Want to learn from the business behind Bey? The university's case study throws up some insight into her working habits
Last week, we reported Harvard Business School students would be studying Beyoncé as a new corporate case study. Unless you were sleeping under a particularly large rock in 2013, you'll have noticed that Bey's self-titled fifth studio album appeared out of thin air just before Christmas. People lost their collective shit, and the singer's marketing strategy of releasing an album with no marketing was so widely praised that Harvard Business School decided to study its release methods.
In their research, study authors Anita Elberse and Stacie Smith learned a lot about Bey herself by interviewing those who worked on the record and employees of Beyoncé's company Parkwood Entertainment, and passed that knowledge on to Billboard. So here are the five business lessons you can take away from Beyoncé's album. Donald Trump, take note:
ALWAYS HAVE MORE THAN ONE PROJECT (OR SONG) ON THE GO
Kanye West employed a number of producers to work on Yeezus but ultimately retained total creative control in pursuit of the realisation of his vision. Beyoncé worked in the same way for her surprise album. Parkwood's general manager Lee Anne Callahan-Longo said: “We rented a house in the Hamptons for a month. Everyone would have dinner together every night and break off into different rooms and work on music. She had five or six rooms going, each set up as a studio, and would go from room to room and say things like ‘I think that song needs that person’s input.’ Normally you would not see songs have two or more producers, but it was really collaborative.”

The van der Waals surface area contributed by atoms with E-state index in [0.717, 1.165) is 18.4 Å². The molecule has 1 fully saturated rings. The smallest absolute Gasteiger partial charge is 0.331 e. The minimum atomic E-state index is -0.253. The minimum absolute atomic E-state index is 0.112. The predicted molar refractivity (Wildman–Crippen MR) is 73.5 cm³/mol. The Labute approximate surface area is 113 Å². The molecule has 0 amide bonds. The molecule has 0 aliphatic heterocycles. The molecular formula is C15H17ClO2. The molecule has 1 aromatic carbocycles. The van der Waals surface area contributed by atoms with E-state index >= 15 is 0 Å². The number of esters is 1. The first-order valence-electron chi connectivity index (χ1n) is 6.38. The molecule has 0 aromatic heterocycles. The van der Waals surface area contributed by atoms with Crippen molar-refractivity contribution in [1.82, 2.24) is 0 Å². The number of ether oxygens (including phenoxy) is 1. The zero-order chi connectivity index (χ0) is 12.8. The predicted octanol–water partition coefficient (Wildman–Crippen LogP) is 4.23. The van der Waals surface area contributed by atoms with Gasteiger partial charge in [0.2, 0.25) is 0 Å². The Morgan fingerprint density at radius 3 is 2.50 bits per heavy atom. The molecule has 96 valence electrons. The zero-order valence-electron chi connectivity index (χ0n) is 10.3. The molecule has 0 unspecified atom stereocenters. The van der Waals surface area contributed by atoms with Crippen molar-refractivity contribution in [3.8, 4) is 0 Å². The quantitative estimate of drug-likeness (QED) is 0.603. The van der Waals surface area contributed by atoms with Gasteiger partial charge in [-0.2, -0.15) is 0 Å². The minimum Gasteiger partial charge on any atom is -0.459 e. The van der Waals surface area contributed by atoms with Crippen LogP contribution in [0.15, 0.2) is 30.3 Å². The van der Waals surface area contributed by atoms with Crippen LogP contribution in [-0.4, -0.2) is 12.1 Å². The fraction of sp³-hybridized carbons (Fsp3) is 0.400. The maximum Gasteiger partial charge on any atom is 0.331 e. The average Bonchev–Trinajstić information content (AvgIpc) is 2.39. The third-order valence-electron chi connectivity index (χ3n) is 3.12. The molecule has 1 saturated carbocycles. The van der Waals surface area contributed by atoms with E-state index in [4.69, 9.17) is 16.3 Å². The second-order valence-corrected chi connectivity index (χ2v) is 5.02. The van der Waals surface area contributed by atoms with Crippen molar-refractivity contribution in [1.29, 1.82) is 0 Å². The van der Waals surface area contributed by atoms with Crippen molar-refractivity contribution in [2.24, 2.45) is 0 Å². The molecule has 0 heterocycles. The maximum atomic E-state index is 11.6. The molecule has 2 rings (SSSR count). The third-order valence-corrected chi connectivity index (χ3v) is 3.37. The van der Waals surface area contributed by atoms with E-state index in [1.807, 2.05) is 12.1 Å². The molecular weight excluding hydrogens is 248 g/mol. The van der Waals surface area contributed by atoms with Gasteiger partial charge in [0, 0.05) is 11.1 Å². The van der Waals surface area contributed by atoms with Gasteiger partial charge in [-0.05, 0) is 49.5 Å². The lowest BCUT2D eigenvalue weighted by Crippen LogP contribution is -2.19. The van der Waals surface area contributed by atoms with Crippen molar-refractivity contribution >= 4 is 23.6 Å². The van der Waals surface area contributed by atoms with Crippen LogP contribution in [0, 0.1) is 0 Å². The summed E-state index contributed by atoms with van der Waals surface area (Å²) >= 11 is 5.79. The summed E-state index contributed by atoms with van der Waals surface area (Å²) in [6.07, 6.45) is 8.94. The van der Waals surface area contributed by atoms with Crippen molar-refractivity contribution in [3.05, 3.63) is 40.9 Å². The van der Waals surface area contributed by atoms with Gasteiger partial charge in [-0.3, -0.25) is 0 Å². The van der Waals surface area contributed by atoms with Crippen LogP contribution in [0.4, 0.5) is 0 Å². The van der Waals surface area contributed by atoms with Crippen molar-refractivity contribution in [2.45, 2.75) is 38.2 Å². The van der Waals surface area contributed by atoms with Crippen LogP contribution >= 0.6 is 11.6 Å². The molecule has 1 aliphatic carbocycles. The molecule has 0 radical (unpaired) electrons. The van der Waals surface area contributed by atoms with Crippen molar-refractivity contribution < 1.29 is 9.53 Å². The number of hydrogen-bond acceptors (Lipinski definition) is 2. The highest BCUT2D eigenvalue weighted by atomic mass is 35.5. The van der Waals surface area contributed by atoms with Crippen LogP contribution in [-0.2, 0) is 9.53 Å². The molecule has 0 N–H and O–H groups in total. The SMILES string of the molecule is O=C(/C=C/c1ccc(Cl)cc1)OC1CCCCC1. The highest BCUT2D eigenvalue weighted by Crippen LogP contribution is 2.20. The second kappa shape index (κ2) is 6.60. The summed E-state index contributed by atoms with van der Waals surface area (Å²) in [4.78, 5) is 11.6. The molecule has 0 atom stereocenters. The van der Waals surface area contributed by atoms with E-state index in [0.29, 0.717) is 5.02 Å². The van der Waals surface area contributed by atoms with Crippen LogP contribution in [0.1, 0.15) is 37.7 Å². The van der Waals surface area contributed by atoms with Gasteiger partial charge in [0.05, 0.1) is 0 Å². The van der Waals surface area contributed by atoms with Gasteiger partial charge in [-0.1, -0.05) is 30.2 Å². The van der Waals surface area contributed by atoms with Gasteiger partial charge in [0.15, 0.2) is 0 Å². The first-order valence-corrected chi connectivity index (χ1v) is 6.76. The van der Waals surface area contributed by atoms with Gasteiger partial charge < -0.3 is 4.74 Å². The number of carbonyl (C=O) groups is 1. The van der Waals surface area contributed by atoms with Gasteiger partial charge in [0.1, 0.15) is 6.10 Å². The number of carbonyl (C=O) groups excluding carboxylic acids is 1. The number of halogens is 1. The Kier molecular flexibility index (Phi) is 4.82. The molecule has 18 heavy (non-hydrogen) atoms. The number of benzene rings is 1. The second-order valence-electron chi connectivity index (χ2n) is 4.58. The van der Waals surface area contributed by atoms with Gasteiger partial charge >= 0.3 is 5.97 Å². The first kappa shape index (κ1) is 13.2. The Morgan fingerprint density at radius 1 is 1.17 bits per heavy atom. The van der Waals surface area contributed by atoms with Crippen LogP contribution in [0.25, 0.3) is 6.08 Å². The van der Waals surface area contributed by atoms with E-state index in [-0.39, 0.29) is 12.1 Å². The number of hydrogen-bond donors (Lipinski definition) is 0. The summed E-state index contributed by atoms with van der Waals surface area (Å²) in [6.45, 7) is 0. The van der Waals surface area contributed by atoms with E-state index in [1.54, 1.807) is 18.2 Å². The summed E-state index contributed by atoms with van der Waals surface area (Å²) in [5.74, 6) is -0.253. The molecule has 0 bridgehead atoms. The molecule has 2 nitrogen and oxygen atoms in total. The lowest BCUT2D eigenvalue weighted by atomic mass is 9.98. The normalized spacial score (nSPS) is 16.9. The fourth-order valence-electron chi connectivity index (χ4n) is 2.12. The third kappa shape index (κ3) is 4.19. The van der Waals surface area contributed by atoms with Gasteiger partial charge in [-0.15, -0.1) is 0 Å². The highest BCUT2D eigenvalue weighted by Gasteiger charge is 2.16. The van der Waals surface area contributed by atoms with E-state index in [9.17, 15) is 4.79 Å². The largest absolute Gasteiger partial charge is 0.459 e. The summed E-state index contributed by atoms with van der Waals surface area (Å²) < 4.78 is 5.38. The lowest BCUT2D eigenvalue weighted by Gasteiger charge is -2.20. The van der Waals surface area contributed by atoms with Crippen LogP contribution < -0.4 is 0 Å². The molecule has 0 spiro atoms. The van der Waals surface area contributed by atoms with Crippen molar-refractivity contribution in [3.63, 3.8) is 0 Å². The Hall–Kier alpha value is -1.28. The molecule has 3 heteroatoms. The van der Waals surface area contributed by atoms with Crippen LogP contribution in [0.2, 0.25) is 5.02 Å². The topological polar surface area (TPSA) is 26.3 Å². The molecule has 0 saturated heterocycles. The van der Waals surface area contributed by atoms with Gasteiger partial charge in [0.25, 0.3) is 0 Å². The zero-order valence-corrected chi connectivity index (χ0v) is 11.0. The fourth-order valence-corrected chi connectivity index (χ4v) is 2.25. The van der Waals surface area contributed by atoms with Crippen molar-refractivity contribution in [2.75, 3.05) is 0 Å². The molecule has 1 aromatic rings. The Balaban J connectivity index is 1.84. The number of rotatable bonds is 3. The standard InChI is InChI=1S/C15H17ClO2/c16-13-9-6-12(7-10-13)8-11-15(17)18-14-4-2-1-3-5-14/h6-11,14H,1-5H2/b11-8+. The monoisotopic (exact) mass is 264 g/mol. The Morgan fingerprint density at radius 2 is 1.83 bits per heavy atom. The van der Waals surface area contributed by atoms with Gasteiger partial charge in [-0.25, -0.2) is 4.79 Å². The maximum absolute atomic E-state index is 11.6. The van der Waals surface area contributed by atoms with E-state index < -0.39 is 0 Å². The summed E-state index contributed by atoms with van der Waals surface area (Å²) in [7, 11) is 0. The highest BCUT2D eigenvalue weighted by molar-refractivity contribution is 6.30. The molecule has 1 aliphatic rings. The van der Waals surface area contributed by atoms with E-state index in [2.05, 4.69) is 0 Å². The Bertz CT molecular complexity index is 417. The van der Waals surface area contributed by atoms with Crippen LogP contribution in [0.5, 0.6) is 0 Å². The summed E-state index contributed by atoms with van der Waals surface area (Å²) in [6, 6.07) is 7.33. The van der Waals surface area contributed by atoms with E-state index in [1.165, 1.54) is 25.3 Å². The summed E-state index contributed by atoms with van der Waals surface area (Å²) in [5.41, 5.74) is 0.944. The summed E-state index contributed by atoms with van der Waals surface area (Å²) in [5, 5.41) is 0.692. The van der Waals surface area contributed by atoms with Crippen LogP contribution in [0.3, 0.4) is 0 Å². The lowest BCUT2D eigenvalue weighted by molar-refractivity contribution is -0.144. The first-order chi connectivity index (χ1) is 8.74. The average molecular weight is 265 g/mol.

OFFICES ARE NOT YOUR FRIEND
While she may be a fearless corporate deity now, Beyoncé still isn't keen on traditional work environments – she's still an artist at heart. Callahan-Longo says: "She doesn’t often sit in her office. She usually walks from one office to the other, speaking with the staff. She’ll come to my office and talk to me, or she will sit in the back and give notes on projects we are working on. She has got a really good sense of the business side, but she doesn’t like to live there always."
MEETINGS SHOULD BE ONE HOUR, MAX
"We often laugh about how an hour into a business meeting she will get up and will start walking around," says Callahan-Longo. "I can see it then – that I’ve lost her, and that I have satiated the amount of business that she wants to discuss that day. I’ll usually say something like ‘Let’s stop. You are going to say "yes", but you are not listening to me anymore.’ She knows herself, will laugh, and say ‘You are absolutely right, I am done.’ Because at the end of the day she is an artist, and her passion for art drives her.”
DON'T SWEAT THE PHYSICAL STUFF
No actual physical records were manufactured until the album had been released digitally, to ensure maximum secrecy. “Once the album is out, the plan is to quickly print a black cover with Beyoncé in pink font which we can just slip over the package,” Jim Sabey told Billboard. Once the album hit iTunes and Facebooks, CD pressers began beavering away to make the physical product available.
DON'T COMPROMISE YOUR VISION – EVEN FOR CHRISTMAS
The record was originally scheduled to surprise the world in November, but Beyoncé's insistence on having 17 videos accompany the album pushed the date back, as the last one wasn't finished until just before the release date. This meant it dropped at the unusual time of mid-December. It doesn't matter what month it comes out when you're Beyoncé; Christmas Day would probably have been fine.